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City: This better be an emergency


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Greenwood business owners and residents will face a new fine if their security alarms go off when there’s no emergency or if they repeatedly call 911 for no good reason.

The city plans to start charging property owners $50 fines if police repeatedly have to go on runs for false alarms or false 911 calls. The goal is to get property owners to fix faulty alarm systems, not to collect more money, Greenwood Police Chief John Laut said.

New Whiteland police and the Johnson County Sheriff’s Office also are looking at imposing similar fines but have yet to bring proposals forward. The Indianapolis Metropolitan Police Department already charges fines of $25 to $200 for each false alarm after the first written warning.

Greenwood police were called out to false alarms at the same business 21 times last year and have long wanted to do something about the problem, Laut said. He proposed a fine as a deterrence after an annual review determined that police spend an average of $100,000 in tax dollars each year responding to false alarms, and only about $500 a year responding to alarms where a crime was taking place.

The Greenwood City Council gave preliminary approval to fines against property owners for false alarms, and one more approval is needed.

Laut said fines would not apply to alarms set off during storms. People also could appeal any

violations to the Greenwood Board of Public Works and Safety, which could choose to waive the fines.

The city’s new rule and fines also would target people who repeatedly call 911 when they don’t have an emergency, city attorney Krista Taggart said.

For instance, parents would be subject to a fine if their children dialed 911 three or more times accidentally or while playing on the phone, Taggart said. A $50 fine would give them incentive to sit down with their kids and talk about not playing with the phone, so they don’t call dispatchers on a line that’s supposed to be reserved for emergencies, she said.

People shouldn’t be afraid to call 911 if they have any concern that might not check out, such as if they see something suspicious late at night. Greenwood would fine people only for false calls, hoax calls or calls about non-emergencies, Taggart said.

“There won’t be any fine if someone thought there was someone beating on the window and it turned out to be a tree branch,” she said. “There won’t be a fine if someone is mistaken about a suspicious car parked outside.”

Laut said his focus was to get property owners to fix faulty alarm systems, and he wasn’t as concerned about false 911 calls. Taggart said she added that provision because the proposed rule is modeled after a regulation in Fort Wayne and because other communities have similar fines.

Non-emergency 911 calls can tie up emergency lines and waste officers’ time, Laut said. For instance, people will call repeatedly about an eighth-grader who didn’t go to school that day, he said.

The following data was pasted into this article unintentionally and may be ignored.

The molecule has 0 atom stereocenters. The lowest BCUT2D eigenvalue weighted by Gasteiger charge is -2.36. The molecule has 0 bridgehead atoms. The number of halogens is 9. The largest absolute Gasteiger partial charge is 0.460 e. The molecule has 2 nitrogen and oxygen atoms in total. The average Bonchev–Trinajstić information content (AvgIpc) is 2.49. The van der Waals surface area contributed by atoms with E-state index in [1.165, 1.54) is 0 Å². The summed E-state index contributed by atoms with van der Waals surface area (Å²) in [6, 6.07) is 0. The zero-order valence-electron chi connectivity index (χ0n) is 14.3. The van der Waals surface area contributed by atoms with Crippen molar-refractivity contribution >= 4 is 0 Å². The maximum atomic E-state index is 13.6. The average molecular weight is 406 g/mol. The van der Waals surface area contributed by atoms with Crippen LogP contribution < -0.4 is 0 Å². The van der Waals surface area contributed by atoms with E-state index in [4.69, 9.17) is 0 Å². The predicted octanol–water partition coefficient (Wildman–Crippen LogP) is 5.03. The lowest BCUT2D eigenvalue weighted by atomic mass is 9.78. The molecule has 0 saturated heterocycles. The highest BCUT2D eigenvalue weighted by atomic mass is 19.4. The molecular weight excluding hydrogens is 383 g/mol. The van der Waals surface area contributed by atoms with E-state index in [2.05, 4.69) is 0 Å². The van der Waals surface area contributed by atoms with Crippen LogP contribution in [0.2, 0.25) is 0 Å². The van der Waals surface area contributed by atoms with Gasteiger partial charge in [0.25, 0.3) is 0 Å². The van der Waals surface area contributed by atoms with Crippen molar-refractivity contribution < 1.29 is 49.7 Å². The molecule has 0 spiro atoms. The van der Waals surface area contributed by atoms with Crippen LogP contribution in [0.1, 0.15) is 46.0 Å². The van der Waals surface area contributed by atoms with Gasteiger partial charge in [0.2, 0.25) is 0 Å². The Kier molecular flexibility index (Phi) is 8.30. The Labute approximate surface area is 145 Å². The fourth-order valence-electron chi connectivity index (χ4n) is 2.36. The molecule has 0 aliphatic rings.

Greenwood likely wouldn’t fine anyone who gave their kids a deactivated cellphone without realizing it can still be used to call 911, Laut said. That’s because police usually are unable to trace such calls back to their origins, beyond the closest cell tower, he said.

Parents also would get two opportunities to take the phone away from the child before they’d face any fine, Taggart said. The city will issue written warnings for the first two false alarms or false 911 calls in any calendar year, she said.

Only offenders who have called 911 three or more times in a year with no good reason will actually have to dig into their wallets to pay a fine, Taggart said.

The city wants to discourage repeat offenses because responding to false alarms costs money, Laut said. Police typically send one officer to a home or store and two officers to a bank, and they sometimes use their sirens and flashing lights.

Greenwood police have responded to 34,023 false alarms since 1998 and answered only 168 alarms for an actual emergency or crime during that period.

Officers need to spend their time on more critical work, such as responding to actual crimes and patrolling neighborhoods to make sure they’re safe, Laut said.

He estimated that police have spent $1.5 million in property tax dollars on responding to false alarms over the past 15 years after the costs of gas and officers’ salaries are factored in.

Greenwood police spent $7,686 responding to alarms that were set off because of actual emergencies over the same period, he said.

Laut said he didn’t know how much revenue the proposal would bring in.

The department did not have data on how many places they had to return to three times or more for false alarms in a year.

“This is a behavioral correction, not a revenue generator,” Laut said. “I don’t even have the financial data.”

Council members approved the measure 7-0. Members Bruce Armstrong and Tim McLaughlin were absent.

The proposal is expected to come up for final approval at the council’s next meeting in April.

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